Tuesday, January 5, 2016


A CASE OF BACK-STABBING.. The cold-blooded murder of Constancia Pineda was perpetrated by her neighbor and supposed-friend, Avelina Teodoro of San Fernando. Both were just 16 years old. Inspite of her youth, Avelina was meted out a life sentence. From Graphic Magazine, Dec. 1929.

Poring over the files of some of the most sensational crimes of the past decades, I could not help but notice the involvement of Kapampangans in several high-profile cases—both as victims and perpetrators. I was horrified at the 1964 kidnapping of Maryknoller Cosette Tanjuaquio of Guagua in the hands of Orador Pingol and Nomer Jingco, who hid her in a pit for 83 days, and appalled at the still- unsolved "chop-chop" murder of Lucial Lalu of Candaba. Then there’s Jaime Jose, son of a prominent Kapampangan doctor, who was electrocuted in 1972 along with 2 others, for the crime committed against actress Maggie dela Riva’s virtue.

 Going back even further, I dug up a 1929 news report of a gruesome murder committed by a Kapampangan. It was shocking enough that the offender was a woman, but worse still that she was but a girl of 16!

 The full account on a December issue of Graphic Magazine reads as follows:

Sixteen year old Avelina Teodoro, of San Fernando, self-confessed murderer of her classmate, Constancia Pineda, also 16 years old, broke down when the sentence sending her to prison for life was read to her. Last September, Constancia’s body was found on the grounds of the Arayat Elementary School, pierced with a score of knife wounds. 

After some difficulties in the tracing of the murderer, the fingerprints on the body and the blood stains on Avelina’s clothing and books point out to the author of the crime. At first, Avelina denied the crime, pointing to Hilario Lugtu as the murderer, but confronted with the clues discovered, she confessed to the crime.

 What drove Avelina to kill her classmate? What was the motive? Was she really capable of murder? 

There were so many information gaps in the news report that I did more sleuthing and searching for facts about the 86 year-old case. Surely, all the characters of the case have passed on, but my curiosity had to be satiated.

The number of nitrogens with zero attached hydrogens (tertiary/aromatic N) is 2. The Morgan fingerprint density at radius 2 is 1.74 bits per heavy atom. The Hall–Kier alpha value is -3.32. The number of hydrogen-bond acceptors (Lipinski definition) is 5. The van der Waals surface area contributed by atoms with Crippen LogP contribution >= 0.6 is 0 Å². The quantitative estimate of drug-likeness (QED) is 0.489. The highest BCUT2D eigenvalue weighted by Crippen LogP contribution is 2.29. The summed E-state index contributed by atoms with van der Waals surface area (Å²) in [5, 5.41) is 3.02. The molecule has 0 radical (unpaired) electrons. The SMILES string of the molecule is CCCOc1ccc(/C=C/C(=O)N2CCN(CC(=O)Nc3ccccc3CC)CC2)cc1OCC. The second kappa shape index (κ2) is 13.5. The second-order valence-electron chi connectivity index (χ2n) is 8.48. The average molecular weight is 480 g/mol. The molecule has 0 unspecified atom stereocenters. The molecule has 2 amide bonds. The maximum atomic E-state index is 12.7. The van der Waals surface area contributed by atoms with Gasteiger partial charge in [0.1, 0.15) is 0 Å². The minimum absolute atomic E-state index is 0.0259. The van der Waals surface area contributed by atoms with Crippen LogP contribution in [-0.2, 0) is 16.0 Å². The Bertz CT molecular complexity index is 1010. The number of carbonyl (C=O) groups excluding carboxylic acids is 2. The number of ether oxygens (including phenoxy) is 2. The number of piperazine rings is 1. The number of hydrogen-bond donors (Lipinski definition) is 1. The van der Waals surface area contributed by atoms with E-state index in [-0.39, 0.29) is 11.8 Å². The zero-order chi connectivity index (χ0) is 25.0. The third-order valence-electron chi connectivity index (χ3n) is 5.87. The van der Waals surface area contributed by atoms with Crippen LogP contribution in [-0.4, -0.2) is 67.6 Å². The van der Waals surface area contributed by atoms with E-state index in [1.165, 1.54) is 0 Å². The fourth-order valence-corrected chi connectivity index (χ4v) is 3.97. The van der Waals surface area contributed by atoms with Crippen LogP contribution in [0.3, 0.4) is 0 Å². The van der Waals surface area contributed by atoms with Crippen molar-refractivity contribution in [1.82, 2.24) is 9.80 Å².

An online search yielded a transcript of an appeal filed by the defendant-appellant Avelina Teodoro with the Supreme Court on 12 August 1930. The documentation carried details of the crime, as the court reviewed the sentence imposed by the Court of First Instance of Pampanga on Avelina-- life imprisonment, plus P1,000 indemnity to the deceased's heirs for the crime of murder.

 It appeared that Avelina had indeed held a grudge against Constancia—she had been spreading shameful rumors about her, and opening her letters without her permission. This, Avelina confided to Hilario Lugtu. Avelina alleged that Lugtu told her that “he will take care of Constancia”. Allegedly,  Lugtu also asked Avelina to take Constancia to the closed Anderson Intermediate School. It was inside the toilet of the school that Constancia’s body was found with 37 stab wounds on her body. 

Two witnesses however, provided unimpeachable eyewitness accounts to the events leading to the murder. The first, Crisanto Reyes, testified that on 19 September 1929, appellant Avelina borrowed his single-edge penknife, which matched the size of the wounds on Constancia’s body. The same knife was later found in the possession of Avelina.

 More damaging was the testimony of witness Maximo Bundoc, who saw Avelina and Constancia on the day of the murder. He heard “the smaller girl” Constancia saying “In this world there's no devil like one's neighbor." This, she repeated to Avelina, “the bigger girl”. Complaining of a stomach ache, Avelina convinced Constancia to go inside the water closet of the school. It was the last time Bundoc saw the “small girl” alive , for the next day, her body would be discovered.

 This testimony of Bundoc corroborated the defendant Avelina's admission that she, herself,  was with the victim on the day of the crime. It was likewise shown that a finger of the defendant's left hand had become stained with Constancia's blood, and that her notebook had also been stained. Avelina was also seen walking hurriedly away from the crime scene, and when she was arrested by the Chief of Police Mutuc, bloodstains were noted on her dress.

 The Supreme Court upheld the decision of the lower court without modifications for the crime of murder. It also upheld the imposed penalty of  medium degree as fixed by the law, because the culprit was a woman—life imprisonment. The judgment appealed from was affirmed, with the costs of both instances against poor Avelina.

 Thus ended the sad, sorry tale of the young Kapampangan murderess, Avelina Teodoro, who tried to get away with murder, but got life behind bars instead.

1 comment:

Budz Mercado said...

I am a friend of the Tanjuaquios in Guagua. I think I need to introduce them to your blog.